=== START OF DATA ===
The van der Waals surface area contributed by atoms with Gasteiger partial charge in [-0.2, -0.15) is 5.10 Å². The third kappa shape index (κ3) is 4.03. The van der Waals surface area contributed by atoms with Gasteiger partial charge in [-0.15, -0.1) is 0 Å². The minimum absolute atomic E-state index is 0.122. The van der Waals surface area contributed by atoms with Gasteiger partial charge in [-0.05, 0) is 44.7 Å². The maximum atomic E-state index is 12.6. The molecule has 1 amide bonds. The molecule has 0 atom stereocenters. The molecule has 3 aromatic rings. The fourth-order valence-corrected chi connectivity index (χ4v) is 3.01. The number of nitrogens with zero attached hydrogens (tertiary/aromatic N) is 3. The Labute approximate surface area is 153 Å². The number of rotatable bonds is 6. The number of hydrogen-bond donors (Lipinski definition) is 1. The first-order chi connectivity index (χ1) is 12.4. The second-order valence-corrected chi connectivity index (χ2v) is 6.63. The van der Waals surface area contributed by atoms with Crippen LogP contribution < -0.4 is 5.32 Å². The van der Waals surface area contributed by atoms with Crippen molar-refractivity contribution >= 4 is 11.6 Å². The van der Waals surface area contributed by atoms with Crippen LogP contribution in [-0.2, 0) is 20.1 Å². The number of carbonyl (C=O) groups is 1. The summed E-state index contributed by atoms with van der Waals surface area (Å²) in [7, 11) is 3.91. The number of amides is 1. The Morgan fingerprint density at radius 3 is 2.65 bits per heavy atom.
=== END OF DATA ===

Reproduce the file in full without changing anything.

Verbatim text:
The van der Waals surface area contributed by atoms with Gasteiger partial charge in [-0.2, -0.15) is 5.10 Å². The third kappa shape index (κ3) is 4.03. The van der Waals surface area contributed by atoms with Gasteiger partial charge in [-0.15, -0.1) is 0 Å². The minimum absolute atomic E-state index is 0.122. The van der Waals surface area contributed by atoms with Gasteiger partial charge in [-0.05, 0) is 44.7 Å². The maximum atomic E-state index is 12.6. The molecule has 1 amide bonds. The molecule has 0 atom stereocenters. The molecule has 3 aromatic rings. The fourth-order valence-corrected chi connectivity index (χ4v) is 3.01. The number of nitrogens with zero attached hydrogens (tertiary/aromatic N) is 3. The Labute approximate surface area is 153 Å². The number of rotatable bonds is 6. The number of hydrogen-bond donors (Lipinski definition) is 1. The first-order chi connectivity index (χ1) is 12.4. The second-order valence-corrected chi connectivity index (χ2v) is 6.63. The van der Waals surface area contributed by atoms with Crippen LogP contribution < -0.4 is 5.32 Å². The van der Waals surface area contributed by atoms with Crippen molar-refractivity contribution >= 4 is 11.6 Å². The van der Waals surface area contributed by atoms with Crippen LogP contribution in [-0.2, 0) is 20.1 Å². The number of carbonyl (C=O) groups is 1. The summed E-state index contributed by atoms with van der Waals surface area (Å²) in [7, 11) is 3.91. The number of amides is 1. The Morgan fingerprint density at radius 3 is 2.65 bits per heavy atom.